Personal Experience: To Be or Not to Be Replaced

I recently had a dream.  At first, I didn’t consider the dream to be significant.  But when I woke, I was “instructed” to free associate meaning.  This was a dream that intended for me to reflect on my life – open myself to possibilities of change.  Change is a universal condition, so I decided to share.

Here’s the dream: I am back in my job as a director for a social service agency.  It feels very real.  I feel highly competent (as I did at the time), but also isolated (which I didn’t at the time).  I can hear people in other areas of the building saying, “Jim price said (this or that guiding principle).” The tone was reverential.  I was, however, completely alone — feeling I could be replaced.  It didn’t feel like I had anything important left to do, that my work had been completed.  A friend walked into my area, and I said: “There are people who think I’m important, but the plan is to replace me.”

I wake and have a flash memory that takes about a second (my experience arrived whole). For this post I will need to unravel the details.  My memory is filled with all the associations I had with being replaced while working for the social service agency in my dream.

The first association has to do with impermanence and non-attachment.  During the mid stages of my working life, I considered the notion that “I could be replaced” as somewhat essential to an inner sense of freedom.  Even though a lot of people relied on me, I wasn’t stuck. On days of frustration, I engaged in a thought experiment as to how the job site might look in 1000 years.  In that circumstance, the whole company is erased by time. Bureaucratic and petty details of the job are no longer of any significance. I liked imagining trees having replaced all traces of buildings.  Perhaps there were cloud cities, out of view, that lived off the light of the sun.

There was practical value to my feeling of non-attachment.  I wasn’t afraid to voice my opinion or stand up for important principles that might affect the clients, staff, and entire company.  I recall the two owners trying to corner me, as their director, into adapting their views.  I stood by my principles, and recall saying: “I realize that everyone is replaceable.” I hadn’t planned to say it, it just came out — as Carl Jung would say — from a voice in the room.  It settled like a turning phrase.  As it turned out, my vision gained traction.  When I retired, the remaining owner had not forgotten my gentle assertiveness.  Never have I been so lavished with praise and thanks, so complemented for elevating clients, staff, owners, and company.  I felt extremely humble, listening to echoes of his soul.  I suddenly felt like I wasn’t replaceable.  The company would not able to renew my unique management style (which was partially shamanic). But I felt I was acting from my Soul’s potential, and that the job had come full circle.  I retired because I personally needed to be replaced — to replace my circumstance.  I had to honor change.

Next, I was considering the dream in association to a Carl Jung quote: Neurosis is always a substitute for legitimate suffering (Psychology and Religion). The quote didn’t quite fit the dream (because I am not neurotic and do not ignore legitimate suffering).  I was “urged” to free-associate. I could feel something stagnant or unrealized straining at the periphery of my consciousness.  I realized that the word caution fit better than neurosis. Caution is a reasoned resistance to change.  Caution often is reasonable – when it prevents blind impulsivity.   Caution can be a problem if it blocks growth or potential.  Why the caution? An incomplete vision of my current situation — stumbling on the threshold of renewal.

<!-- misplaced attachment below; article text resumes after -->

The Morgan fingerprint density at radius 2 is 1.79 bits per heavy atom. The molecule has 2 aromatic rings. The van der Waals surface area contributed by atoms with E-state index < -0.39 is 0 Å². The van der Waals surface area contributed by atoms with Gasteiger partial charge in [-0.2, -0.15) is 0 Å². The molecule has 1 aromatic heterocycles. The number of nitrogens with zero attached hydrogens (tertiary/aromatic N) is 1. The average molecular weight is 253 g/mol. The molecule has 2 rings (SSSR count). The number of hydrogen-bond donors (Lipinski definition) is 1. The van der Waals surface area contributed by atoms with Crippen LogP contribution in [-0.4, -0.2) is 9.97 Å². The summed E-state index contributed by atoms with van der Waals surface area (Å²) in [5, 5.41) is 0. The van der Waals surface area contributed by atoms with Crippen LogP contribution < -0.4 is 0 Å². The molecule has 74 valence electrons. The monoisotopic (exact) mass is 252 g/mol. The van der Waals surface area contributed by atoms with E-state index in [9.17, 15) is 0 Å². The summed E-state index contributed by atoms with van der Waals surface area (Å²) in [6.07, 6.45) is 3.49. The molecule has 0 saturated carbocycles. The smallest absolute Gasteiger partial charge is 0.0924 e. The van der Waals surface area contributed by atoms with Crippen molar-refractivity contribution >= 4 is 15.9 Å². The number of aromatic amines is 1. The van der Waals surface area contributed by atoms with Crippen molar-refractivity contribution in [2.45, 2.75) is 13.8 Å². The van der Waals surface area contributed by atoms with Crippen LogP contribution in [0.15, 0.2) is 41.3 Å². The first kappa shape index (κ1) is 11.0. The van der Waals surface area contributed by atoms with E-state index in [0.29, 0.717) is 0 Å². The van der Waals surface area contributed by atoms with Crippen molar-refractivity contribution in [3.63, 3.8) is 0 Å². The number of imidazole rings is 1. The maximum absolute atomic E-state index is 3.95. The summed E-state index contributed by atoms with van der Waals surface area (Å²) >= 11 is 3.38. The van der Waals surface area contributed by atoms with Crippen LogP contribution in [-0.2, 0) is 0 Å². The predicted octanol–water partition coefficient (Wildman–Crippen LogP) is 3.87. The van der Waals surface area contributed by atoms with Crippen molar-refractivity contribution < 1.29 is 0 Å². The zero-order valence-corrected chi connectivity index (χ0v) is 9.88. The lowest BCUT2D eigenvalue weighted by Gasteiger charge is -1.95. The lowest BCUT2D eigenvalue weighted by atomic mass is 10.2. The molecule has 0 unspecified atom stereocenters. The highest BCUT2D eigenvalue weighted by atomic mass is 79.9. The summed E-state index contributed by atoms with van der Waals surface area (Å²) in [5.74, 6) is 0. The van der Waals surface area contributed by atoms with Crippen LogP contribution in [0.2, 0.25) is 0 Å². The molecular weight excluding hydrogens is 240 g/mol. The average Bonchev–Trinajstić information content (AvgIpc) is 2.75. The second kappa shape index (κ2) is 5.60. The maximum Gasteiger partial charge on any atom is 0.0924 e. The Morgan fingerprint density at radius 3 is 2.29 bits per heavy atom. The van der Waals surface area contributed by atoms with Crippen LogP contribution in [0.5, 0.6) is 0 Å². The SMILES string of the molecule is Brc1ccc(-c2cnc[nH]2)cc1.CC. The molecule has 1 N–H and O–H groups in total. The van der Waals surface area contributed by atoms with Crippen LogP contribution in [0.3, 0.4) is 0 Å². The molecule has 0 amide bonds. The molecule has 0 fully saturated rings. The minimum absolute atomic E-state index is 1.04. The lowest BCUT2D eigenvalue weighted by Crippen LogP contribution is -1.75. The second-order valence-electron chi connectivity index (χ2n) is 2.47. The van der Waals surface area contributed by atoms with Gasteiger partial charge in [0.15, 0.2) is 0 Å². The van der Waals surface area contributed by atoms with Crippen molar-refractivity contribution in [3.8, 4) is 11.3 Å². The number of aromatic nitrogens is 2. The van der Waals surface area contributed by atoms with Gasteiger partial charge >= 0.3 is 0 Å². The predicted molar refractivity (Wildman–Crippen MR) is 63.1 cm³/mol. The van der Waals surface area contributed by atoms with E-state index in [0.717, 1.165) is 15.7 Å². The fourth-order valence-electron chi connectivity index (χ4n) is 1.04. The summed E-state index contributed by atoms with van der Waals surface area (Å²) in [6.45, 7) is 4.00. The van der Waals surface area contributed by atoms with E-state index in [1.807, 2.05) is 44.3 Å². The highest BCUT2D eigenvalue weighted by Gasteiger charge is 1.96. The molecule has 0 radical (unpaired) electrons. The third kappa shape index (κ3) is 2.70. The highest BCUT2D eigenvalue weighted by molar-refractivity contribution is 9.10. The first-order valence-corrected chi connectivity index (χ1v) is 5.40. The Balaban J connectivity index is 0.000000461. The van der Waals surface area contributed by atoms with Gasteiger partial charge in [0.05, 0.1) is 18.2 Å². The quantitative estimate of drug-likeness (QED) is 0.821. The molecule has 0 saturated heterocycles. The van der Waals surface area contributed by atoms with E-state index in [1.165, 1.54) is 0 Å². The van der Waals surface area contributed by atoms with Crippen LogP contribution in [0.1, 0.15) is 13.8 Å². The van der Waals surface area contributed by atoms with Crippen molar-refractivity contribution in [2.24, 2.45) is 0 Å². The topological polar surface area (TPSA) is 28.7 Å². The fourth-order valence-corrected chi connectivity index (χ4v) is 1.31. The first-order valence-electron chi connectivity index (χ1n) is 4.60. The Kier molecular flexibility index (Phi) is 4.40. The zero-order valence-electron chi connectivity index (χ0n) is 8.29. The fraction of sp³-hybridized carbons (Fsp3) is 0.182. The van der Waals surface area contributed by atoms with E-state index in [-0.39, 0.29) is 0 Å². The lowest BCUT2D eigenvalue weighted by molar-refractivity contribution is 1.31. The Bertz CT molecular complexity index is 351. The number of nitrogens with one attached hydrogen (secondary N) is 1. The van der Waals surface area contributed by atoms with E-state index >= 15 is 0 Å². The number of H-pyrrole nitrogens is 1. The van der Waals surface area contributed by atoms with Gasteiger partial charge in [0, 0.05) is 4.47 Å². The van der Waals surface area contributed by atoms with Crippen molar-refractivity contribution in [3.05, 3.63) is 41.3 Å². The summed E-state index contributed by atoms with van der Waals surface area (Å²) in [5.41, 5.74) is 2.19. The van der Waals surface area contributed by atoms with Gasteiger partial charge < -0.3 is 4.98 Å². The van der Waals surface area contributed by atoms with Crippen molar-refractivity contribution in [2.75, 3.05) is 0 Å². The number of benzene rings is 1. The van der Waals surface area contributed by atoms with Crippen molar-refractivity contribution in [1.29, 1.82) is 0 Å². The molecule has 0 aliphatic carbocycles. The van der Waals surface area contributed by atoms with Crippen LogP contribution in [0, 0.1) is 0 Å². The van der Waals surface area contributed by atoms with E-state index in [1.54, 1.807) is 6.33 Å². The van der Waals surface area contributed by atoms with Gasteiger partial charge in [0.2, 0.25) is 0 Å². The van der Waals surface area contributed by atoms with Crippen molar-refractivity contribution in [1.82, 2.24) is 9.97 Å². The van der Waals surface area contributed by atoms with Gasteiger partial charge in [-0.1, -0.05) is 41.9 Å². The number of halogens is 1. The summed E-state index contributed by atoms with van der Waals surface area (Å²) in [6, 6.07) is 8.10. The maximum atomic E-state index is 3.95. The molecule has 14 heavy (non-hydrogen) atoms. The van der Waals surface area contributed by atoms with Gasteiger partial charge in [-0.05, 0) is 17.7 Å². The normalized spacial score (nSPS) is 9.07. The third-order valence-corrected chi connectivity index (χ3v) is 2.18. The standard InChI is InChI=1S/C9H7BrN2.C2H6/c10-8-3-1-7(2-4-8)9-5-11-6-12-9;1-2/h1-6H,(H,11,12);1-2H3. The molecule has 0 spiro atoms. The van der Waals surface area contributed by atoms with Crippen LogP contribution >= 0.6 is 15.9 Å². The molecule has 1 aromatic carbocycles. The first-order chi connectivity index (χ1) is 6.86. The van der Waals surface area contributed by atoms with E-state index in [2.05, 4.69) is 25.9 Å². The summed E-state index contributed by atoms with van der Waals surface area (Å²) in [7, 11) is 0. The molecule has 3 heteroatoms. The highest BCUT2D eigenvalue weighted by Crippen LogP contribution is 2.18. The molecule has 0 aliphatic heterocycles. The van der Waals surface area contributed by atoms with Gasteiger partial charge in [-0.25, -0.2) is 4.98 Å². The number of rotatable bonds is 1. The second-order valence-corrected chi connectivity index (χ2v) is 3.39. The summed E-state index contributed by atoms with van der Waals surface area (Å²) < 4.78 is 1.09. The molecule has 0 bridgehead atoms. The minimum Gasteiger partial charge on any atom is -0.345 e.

When something unconscious is made conscious we have the opportunity for legitimate suffering.  Legitimate suffering is the discomfort of uncompromising mindfulness — the refusal to gloss over ambiguous feelings. The refusal (in this primed moment) to simply count my blessings. The refusal to defend the status quo.  The thing about change — whether internal, external, or both — is that you don’t know for sure where it will lead.  The human tendency is to hedge your bets with safety nets.  I’m not saying that’s a bad idea.  But it’s a good idea to give uncomfortable developments a full hearing.

Listening in the dark may seem counter to the standard self-help script: look on the bright side of life.  Jung suggests that there are prime opportunities when we should strip away ego-salves and stare ambiguity straight in the face. In what ways might I be re-placed?  We are always in the process of growth and renewal.  The goal is to align external circumstances with the Soul’s potential.

Later in the day I consider areas of my life where I may be stagnant, where I may not be living with the soul’s courage — the courage to be different, the courage to claim my identity in the light of day, the courage to accept inconvenient change.  That’s not meant to diminish my accomplishments.  The fact is, in this life, we’re all going to be replaced in all sorts of ways — ultimately in our passing.  Another way of saying this is that we have the potential to reincarnate throughout a lifetime and beyond. I know I can be re-placed.  At the same time, if we are living out of the core of our life, living the Soul’s journey, our experience is enduring — not replaceable.  Aye, that’s the stuff dreams are made of.

Photo from Facebook page A New Myth

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